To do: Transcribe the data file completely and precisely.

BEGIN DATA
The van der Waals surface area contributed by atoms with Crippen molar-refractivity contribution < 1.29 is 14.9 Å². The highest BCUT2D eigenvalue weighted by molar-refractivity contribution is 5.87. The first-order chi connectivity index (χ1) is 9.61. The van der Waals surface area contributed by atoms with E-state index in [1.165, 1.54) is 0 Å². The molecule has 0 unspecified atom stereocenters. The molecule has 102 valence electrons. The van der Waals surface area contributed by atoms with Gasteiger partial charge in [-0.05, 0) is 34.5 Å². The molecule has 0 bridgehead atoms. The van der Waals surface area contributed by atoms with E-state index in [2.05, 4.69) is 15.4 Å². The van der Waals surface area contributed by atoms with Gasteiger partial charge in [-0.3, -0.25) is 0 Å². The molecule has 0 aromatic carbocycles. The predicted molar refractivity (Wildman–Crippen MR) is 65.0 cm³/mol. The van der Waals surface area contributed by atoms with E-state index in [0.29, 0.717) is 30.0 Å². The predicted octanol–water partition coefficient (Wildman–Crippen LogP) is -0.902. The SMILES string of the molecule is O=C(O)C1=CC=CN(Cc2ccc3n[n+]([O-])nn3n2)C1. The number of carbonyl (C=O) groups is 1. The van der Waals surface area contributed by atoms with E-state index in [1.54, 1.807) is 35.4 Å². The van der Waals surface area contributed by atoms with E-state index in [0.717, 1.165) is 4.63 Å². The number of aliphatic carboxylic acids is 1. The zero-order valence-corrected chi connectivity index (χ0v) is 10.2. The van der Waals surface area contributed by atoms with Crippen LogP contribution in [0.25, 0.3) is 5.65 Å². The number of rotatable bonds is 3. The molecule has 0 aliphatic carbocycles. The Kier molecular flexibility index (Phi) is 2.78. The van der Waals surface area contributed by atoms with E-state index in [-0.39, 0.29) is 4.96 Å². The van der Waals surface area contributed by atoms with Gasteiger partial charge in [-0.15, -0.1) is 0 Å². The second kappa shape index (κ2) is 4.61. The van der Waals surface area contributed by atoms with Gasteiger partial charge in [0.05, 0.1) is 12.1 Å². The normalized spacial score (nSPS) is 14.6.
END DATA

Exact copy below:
The van der Waals surface area contributed by atoms with Crippen molar-refractivity contribution < 1.29 is 14.9 Å². The highest BCUT2D eigenvalue weighted by molar-refractivity contribution is 5.87. The first-order chi connectivity index (χ1) is 9.61. The van der Waals surface area contributed by atoms with E-state index in [1.165, 1.54) is 0 Å². The molecule has 0 unspecified atom stereocenters. The molecule has 102 valence electrons. The van der Waals surface area contributed by atoms with Gasteiger partial charge in [-0.05, 0) is 34.5 Å². The molecule has 0 bridgehead atoms. The van der Waals surface area contributed by atoms with E-state index in [2.05, 4.69) is 15.4 Å². The van der Waals surface area contributed by atoms with Gasteiger partial charge in [-0.3, -0.25) is 0 Å². The molecule has 0 aromatic carbocycles. The predicted molar refractivity (Wildman–Crippen MR) is 65.0 cm³/mol. The van der Waals surface area contributed by atoms with E-state index in [0.29, 0.717) is 30.0 Å². The predicted octanol–water partition coefficient (Wildman–Crippen LogP) is -0.902. The SMILES string of the molecule is O=C(O)C1=CC=CN(Cc2ccc3n[n+]([O-])nn3n2)C1. The number of carbonyl (C=O) groups is 1. The van der Waals surface area contributed by atoms with E-state index in [1.54, 1.807) is 35.4 Å². The van der Waals surface area contributed by atoms with E-state index in [0.717, 1.165) is 4.63 Å². The number of aliphatic carboxylic acids is 1. The zero-order valence-corrected chi connectivity index (χ0v) is 10.2. The van der Waals surface area contributed by atoms with Crippen LogP contribution in [0.25, 0.3) is 5.65 Å². The number of rotatable bonds is 3. The molecule has 0 aliphatic carbocycles. The Kier molecular flexibility index (Phi) is 2.78. The van der Waals surface area contributed by atoms with E-state index in [-0.39, 0.29) is 4.96 Å². The van der Waals surface area contributed by atoms with Gasteiger partial charge in [-0.15, -0.1) is 0 Å². The second kappa shape index (κ2) is 4.61. The van der Waals surface area contributed by atoms with Gasteiger partial charge in [0.05, 0.1) is 12.1 Å². The normalized spacial score (nSPS) is 14.6.